Saturday, February 4, 2012

More advanced concepts of getting cocos2dx working on Android from Windows 7

NOTE: This tutorial was done with cocos2d-1.0.1-x-0.9.1 and cocos2d-1.0.1-x-0.11.0, and so may not be 100% accurate for either version, or newer [Had to change version in the middle of development], but will serve as a general guideline for anyone using similar versions.

First Part: Quick and dirty guide to getting cocos2dx working on Android from Windows 7


Working from the files we obtained in the first part, in this tutorial we shall cover:

  • Moving android-generated folder away from the cocos2d-x folder.
  • Add an extra library ( Chipmunk ).
  • Not having to use the Classes & Resources folders.

It’s important to use the proper editing tool for the files generated by the “create-android-project.bat”, because regular windows editors add extra symbols like “\r” that will confuse your Cygwin. I recommend Notepad++.  A great editor that has the invaluable property of showing hidden symbols by doing: View -> Show symbol -> Show all characters.

Moving The Folder

I generated a new project FOLLOWING THE STEPS IN THE PART ONE OF THE TUTORIAL, let’s call it FVZ, using the following specs:

  • Package: com.companyname.fvz
  • Name: FVZ_2_3
  • Target ID: 13 (Android 2.3.3)

And copied it from the cocos2d-x folder where it’s generated by default, to the folder where my Visual Studio solution held all my code of the project I was working on. To make this work, I had to modify:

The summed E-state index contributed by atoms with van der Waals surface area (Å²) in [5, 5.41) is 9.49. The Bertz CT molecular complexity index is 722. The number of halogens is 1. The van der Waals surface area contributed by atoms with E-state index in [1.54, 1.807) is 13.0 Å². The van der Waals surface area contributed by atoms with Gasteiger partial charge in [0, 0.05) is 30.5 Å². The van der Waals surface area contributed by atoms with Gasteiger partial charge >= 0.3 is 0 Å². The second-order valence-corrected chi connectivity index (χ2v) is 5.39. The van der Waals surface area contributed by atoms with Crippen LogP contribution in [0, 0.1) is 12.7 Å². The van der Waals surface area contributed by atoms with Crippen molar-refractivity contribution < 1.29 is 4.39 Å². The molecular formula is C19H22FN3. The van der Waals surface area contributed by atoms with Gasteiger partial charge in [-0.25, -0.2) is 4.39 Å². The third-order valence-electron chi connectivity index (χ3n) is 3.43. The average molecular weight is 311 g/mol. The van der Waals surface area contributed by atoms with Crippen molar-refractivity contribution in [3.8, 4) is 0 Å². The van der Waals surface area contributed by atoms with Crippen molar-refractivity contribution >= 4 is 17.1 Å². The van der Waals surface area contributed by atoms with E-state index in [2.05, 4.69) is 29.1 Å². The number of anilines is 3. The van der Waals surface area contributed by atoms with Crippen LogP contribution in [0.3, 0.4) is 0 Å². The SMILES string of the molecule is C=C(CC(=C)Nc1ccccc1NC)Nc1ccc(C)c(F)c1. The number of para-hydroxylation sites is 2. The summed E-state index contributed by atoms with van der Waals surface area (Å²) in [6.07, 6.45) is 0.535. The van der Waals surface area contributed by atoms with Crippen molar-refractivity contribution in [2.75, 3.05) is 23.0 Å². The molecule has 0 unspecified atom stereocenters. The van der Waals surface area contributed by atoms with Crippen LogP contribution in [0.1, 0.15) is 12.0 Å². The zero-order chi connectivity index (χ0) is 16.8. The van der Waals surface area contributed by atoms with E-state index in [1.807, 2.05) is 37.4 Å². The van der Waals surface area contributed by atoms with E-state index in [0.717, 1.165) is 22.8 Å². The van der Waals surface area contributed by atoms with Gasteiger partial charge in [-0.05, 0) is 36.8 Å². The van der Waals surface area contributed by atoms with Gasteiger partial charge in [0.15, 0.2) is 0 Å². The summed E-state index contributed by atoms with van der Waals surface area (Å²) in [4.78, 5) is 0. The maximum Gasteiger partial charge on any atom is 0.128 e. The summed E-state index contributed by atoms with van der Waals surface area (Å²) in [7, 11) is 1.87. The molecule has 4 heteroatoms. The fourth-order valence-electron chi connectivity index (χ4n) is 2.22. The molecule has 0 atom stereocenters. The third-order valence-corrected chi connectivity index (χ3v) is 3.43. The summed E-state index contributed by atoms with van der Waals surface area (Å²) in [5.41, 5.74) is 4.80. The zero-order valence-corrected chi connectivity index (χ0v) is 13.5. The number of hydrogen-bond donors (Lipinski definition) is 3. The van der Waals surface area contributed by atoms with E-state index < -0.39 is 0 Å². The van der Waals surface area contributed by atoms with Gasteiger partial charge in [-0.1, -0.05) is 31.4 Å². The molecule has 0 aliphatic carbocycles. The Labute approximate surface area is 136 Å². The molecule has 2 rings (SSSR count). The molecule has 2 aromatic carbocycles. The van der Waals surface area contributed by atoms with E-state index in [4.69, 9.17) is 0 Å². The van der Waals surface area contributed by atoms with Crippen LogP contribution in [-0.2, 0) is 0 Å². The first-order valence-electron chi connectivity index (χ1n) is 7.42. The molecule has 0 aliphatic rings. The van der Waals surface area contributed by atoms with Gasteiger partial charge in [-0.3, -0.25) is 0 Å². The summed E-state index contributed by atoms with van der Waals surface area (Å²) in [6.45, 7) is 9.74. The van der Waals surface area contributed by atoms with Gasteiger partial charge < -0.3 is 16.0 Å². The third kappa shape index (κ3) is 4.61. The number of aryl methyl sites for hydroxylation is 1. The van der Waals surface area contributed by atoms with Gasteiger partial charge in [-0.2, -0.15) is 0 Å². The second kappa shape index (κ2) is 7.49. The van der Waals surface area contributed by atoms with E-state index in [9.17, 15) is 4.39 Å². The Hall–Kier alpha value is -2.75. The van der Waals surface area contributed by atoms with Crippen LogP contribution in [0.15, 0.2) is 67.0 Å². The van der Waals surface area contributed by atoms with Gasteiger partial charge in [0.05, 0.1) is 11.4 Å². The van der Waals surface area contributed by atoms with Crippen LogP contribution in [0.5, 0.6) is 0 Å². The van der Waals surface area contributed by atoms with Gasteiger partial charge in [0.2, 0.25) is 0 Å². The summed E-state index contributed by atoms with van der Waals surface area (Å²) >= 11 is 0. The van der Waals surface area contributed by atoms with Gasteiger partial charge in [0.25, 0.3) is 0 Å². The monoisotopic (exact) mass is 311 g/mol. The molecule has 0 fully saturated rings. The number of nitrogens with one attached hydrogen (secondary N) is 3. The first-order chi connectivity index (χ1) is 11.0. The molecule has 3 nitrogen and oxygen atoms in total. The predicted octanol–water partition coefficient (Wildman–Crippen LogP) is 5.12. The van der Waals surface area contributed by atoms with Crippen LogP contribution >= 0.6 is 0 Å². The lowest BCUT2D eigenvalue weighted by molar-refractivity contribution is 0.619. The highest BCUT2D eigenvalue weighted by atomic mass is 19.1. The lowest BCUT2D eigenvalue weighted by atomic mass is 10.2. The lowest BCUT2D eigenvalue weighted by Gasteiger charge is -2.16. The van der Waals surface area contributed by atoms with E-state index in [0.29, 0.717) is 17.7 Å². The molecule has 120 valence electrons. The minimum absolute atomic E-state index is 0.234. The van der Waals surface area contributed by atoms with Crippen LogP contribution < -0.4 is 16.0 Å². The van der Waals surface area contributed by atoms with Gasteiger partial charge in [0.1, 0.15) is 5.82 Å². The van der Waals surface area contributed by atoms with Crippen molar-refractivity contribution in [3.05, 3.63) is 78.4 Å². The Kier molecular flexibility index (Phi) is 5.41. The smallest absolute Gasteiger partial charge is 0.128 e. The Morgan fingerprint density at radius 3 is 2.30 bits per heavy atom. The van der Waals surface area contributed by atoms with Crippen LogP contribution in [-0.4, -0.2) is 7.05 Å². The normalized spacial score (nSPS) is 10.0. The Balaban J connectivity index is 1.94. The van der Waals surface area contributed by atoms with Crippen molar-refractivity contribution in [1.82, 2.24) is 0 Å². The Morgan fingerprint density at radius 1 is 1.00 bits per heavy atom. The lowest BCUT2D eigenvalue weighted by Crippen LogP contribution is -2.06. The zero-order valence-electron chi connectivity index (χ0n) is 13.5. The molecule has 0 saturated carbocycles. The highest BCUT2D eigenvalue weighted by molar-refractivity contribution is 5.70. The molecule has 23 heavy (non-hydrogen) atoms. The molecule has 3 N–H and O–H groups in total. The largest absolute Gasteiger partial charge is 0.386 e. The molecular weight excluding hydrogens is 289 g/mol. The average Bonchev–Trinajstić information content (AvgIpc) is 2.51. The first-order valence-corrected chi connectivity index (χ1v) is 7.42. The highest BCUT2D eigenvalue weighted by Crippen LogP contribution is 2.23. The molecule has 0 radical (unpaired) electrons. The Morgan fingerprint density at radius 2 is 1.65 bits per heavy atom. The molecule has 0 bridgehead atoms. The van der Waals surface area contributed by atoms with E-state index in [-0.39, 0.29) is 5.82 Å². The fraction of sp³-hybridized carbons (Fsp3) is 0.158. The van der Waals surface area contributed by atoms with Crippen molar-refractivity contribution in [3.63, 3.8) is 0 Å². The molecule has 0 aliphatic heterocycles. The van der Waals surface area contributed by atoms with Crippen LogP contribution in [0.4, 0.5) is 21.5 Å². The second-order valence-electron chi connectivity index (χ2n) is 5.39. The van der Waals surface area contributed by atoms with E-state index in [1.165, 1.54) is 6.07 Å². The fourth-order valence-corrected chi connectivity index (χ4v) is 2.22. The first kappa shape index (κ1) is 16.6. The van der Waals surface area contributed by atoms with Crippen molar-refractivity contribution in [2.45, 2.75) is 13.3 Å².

• android/
    • GAME_ROOT=/cygdrive/d/All/Proyects/FVZ/Android/FVZ_2_3
      ( Set the path to where we have copied the project folder, and add the /cygdrive/ in front so Cygwin can use the path ).
  • android/jni/
    • Modify project path: addprefix $(LOCAL_PATH)/../../../../FvZv2/ to point to the root folder of the cocos2dx instaltion (where you have all the cocos2dx code, ej: cocos2dx, CocosDenshion, tests, tools…

      What this does is search for all the (makefiles) of the libraries you are going to use. (Notice the addprefix & addsufix functions, to generate the full paths).

      # Try to use LOCALPATH, otherwise you’ll have to play a bit with the path till you get it to Cygwin’s liking.
  • android/jni/helloworld
    • LOCAL_SRC_FILES: Add RELATIVE path to each code file (cpp / h) in your Visual Studio project folder. The start of my list is, for example:
      • LOCAL_SRC_FILES := main.cpp \
        ../../../../../FvZv2/FvZ/Classes/AppDelegate.cpp \
        ../../../../../FvZv2/FvZ/Classes/AppDelegate.h \
        ../../../../../FvZv2/FvZ/Classes/HelloWorldScene.cpp …

    • LOCAL_C_INCLLUDES: Change Classes path to the folder where you keep all your code, and set the paths for the different cocos folders so they point to the required folders.
    • LOCAL_LDLIBS: Point the $(LOCAL_PATH)/../../libs/$(TARGET_ARCH_ABI)) to the proper location (TARGET_ARCH_ABI is usually armeabi).
  • andoid/
    • Change GAME_ROOT so it points to the root of your game folder, in my case:

With all that your project should compile with no problems using Cygwin. As a special note, I made a java script to parse my Classes folder, to generate my LOCAL_SRC_FILES paths, as there where hundreds of files, in nested folders and so on. Sharing it here:

Code Snippet
  1. import;
  4. public class ListFiles
  5. {
  6.     static String initialPath = "D:\\All\\Proyects\\FvZ\\FvZv2\\FvZ\\Classes";
  8.     public static void main(String[] args)
  9.     {
  10.         FileTreePrint("");
  11.     }